Posted by RuthBurr
Those of you who follow me on Twitter have probably noticed that I live-tweet the conferences I go to. Extensively. Some people love it, some people hate it – but if you want to start live-tweeting for yourself, here are some things to keep in mind.
Why I Live Tweet
I started live tweeting events a couple of years ago, when I realized that I was spending as much time and effort tweeting out the most relevant points of the session I was in as I spent taking notes – plus, the notes I took were less relevant than my tweets, since I was only tweeting out the best parts!
Once I committed to live tweeting conferences, I got a lot of great, positive feedback about it from other attendees, so I kept on going. I’ve also gotten the bulk of my followers through live tweeting; it can be a great way to build your personal brand at conferences and get increased visibility with attendees and speakers alike. Live tweeting doesn’t just build your brand among attendees of the conference, either. People who are trying to follow along at home via the conference hash tag are often even bigger fans of quality live tweets.
There’s a noticeable uptick in people who read my name badge and say “oh, you’re Ruth Burr!” at the end of a conference compared to the beginning (when they usually just say “nice to meet you”).
@ruthburr Cheers for all the tweets, they are better than my notes, and much neater 😉
— Kingsland Linassi (@kingslandlinass) March 15, 2013
— Dennis Seymour (@denseymour) March 15, 2013
So that’s nice.
Why You Might Not Want to Live Tweet
A few caveats before we get in to the nitty-gritty of quality live Twitter coverage:
You will lose followers. When I’m covering a conference, I’m tweeting multiple times per minute, all day. That can really blow up someone’s Twitter feed. I usually encourage my followers to mute me or the conference hash tag if they don’t want to be inundated, but some people just choose to unfollow – and some of those people don’t re-follow after the conference is over.
Here are my daily follow/unfollow numbers from the last 60 days, courtesy of Followerwonk:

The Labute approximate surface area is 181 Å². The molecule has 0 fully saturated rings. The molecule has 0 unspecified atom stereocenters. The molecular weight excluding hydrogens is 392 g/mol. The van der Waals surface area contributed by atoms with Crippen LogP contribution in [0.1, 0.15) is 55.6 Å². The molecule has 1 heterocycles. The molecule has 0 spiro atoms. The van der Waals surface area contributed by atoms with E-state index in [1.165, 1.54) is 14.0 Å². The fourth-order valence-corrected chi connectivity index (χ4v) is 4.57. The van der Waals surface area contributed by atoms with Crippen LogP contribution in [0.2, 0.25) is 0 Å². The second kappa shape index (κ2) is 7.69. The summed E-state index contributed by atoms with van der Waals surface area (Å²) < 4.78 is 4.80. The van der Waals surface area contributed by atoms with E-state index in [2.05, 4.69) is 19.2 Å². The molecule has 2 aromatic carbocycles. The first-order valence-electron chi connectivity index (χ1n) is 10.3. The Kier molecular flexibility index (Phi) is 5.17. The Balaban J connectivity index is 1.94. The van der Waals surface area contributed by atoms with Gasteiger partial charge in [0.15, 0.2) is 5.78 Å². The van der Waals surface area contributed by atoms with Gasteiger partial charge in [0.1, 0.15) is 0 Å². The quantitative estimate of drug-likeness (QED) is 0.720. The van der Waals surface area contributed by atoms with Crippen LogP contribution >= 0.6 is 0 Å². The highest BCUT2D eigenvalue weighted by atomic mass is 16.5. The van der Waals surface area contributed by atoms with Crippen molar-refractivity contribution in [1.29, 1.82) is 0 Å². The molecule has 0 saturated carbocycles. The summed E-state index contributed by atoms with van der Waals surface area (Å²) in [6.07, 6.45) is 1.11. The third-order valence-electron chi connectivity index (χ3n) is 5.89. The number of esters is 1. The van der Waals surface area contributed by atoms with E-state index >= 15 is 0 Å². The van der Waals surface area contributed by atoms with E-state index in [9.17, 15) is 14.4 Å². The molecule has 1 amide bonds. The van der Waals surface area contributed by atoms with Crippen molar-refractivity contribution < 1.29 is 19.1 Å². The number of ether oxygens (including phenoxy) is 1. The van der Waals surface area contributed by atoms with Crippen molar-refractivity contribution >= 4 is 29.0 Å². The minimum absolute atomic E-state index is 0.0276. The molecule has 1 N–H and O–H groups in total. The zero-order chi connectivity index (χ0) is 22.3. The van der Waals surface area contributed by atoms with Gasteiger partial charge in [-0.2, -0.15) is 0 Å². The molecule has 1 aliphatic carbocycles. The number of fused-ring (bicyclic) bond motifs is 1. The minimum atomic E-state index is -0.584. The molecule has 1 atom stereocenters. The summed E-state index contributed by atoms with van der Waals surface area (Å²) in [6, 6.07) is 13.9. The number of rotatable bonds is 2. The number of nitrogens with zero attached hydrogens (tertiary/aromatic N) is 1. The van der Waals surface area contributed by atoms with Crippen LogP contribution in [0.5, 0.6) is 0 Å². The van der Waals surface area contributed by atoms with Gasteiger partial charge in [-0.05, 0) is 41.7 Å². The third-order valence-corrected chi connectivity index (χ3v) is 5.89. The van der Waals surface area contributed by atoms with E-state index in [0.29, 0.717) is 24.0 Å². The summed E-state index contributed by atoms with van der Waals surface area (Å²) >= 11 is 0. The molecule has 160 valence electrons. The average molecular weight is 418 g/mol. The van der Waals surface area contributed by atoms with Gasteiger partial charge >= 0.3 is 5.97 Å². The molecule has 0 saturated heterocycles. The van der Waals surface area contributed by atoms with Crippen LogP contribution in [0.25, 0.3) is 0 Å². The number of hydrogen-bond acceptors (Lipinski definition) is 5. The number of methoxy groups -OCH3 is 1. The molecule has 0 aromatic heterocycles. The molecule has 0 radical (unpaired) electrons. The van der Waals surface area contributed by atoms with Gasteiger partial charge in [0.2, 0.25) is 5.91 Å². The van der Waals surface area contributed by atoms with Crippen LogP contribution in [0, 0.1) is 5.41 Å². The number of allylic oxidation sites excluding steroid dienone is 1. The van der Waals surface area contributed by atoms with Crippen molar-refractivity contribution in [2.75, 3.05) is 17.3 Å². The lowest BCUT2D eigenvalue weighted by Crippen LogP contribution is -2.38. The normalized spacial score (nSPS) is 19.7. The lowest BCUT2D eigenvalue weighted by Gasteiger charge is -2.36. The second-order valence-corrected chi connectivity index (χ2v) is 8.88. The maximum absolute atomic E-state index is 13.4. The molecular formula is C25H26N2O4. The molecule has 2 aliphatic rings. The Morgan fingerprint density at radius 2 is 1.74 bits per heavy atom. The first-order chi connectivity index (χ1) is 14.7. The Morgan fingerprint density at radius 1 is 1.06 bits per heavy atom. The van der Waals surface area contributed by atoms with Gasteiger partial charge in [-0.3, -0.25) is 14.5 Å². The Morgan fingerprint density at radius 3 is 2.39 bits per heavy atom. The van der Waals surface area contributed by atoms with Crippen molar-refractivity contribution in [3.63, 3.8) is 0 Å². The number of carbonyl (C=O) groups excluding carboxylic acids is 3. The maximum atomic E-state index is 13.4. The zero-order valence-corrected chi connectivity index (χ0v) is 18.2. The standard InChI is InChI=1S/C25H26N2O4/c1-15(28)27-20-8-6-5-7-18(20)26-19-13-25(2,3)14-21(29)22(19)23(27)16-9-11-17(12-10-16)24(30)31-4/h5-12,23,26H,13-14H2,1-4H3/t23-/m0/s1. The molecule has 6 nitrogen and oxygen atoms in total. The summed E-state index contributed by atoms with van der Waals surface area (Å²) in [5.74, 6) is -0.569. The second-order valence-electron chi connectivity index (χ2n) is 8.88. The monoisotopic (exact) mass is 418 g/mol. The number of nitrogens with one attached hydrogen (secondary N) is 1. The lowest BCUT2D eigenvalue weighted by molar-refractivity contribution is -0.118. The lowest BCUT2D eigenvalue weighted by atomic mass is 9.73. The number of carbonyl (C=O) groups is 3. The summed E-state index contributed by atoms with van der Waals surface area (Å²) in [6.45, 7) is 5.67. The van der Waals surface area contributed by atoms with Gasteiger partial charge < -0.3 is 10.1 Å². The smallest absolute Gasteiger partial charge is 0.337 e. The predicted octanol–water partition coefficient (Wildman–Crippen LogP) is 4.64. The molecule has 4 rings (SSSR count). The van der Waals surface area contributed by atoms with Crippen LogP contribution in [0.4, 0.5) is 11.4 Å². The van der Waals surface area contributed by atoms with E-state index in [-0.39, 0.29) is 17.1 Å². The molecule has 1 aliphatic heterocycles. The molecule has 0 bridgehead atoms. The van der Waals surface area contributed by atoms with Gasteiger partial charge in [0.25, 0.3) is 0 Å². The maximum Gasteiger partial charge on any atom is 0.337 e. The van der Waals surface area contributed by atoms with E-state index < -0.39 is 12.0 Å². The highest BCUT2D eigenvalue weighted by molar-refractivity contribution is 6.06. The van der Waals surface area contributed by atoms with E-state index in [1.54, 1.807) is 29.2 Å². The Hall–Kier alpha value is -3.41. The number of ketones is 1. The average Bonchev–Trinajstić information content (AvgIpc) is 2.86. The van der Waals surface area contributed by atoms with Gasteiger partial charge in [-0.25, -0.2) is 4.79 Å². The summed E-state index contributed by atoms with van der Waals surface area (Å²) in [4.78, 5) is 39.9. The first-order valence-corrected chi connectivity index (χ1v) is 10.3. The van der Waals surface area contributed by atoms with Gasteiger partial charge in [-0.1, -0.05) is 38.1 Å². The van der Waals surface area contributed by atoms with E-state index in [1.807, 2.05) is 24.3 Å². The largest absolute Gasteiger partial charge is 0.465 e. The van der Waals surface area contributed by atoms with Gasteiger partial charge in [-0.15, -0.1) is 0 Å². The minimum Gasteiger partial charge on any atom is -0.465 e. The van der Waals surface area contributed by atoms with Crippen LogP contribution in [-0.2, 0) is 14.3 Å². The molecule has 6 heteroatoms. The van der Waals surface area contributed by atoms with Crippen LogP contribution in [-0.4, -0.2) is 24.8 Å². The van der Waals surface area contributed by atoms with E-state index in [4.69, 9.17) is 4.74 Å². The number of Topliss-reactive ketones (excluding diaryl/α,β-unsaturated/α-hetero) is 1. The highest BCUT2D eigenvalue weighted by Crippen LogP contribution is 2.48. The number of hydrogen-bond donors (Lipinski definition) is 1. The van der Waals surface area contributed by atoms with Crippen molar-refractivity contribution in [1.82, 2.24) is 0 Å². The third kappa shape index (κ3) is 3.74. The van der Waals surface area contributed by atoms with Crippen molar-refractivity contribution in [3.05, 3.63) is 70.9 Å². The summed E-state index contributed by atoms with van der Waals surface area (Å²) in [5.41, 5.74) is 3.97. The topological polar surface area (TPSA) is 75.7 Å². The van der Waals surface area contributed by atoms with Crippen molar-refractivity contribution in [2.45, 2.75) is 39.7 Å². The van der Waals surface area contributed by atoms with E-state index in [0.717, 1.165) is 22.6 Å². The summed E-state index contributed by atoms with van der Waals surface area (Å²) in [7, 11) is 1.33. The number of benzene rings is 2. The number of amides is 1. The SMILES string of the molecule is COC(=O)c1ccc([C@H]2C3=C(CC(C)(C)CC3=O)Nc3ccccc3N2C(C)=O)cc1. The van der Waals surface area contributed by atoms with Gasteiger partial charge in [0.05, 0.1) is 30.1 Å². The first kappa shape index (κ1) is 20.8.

As you can see, I get the most new followers on days I’m live tweeting, but I get the most unfollows on those days as well. With the 31 followers I lost during SearchFest, my 54 new followers starts to look a lot more like 23. I’m still at a net gain of followers, but if you’re not prepared to (permanently) lose some followers (especially those who aren’t in the search industry), live tweeting may not be for you.
It takes a ton of energy. Conferences can already be really draining, between the late nights, the “always on” networking conversations and the stress of trying to still get some work done while you’re there. Live tweeting takes a surprising amount of energy: the bulk of your focus needs to be on the session, not on the session + your work email + your slides for later in the day + Facebook. Tweeting live also means that even if a session is really boring or not at all useful to you, you can’t take a nice relaxing mental break and zone out or work on something more important.
You’re reporting the news, not making it. That’s something that can get lost in translation through retweets and replies. You’re going to get clarifying questions and dissenting opinions about things you didn’t even say (or necessarily agree with). No matter how many times you say “I didn’t say it, Duane Forrester did. I’d suggest asking him if you need more information,” some people are still going to get hung up on the idea that you’re the one advocating a particular position. It can get sticky.
You’ll probably get rate limited. I usually end up unable to tweet for at least an hour per conference, because the Twitter API has blocked me for tweeting too many times in too short a period.
So! Caveats firmly in place, let’s talk about:
How to Provide Value via Live Tweets
Provide as much context as you can. Take this tweet from SearchFest: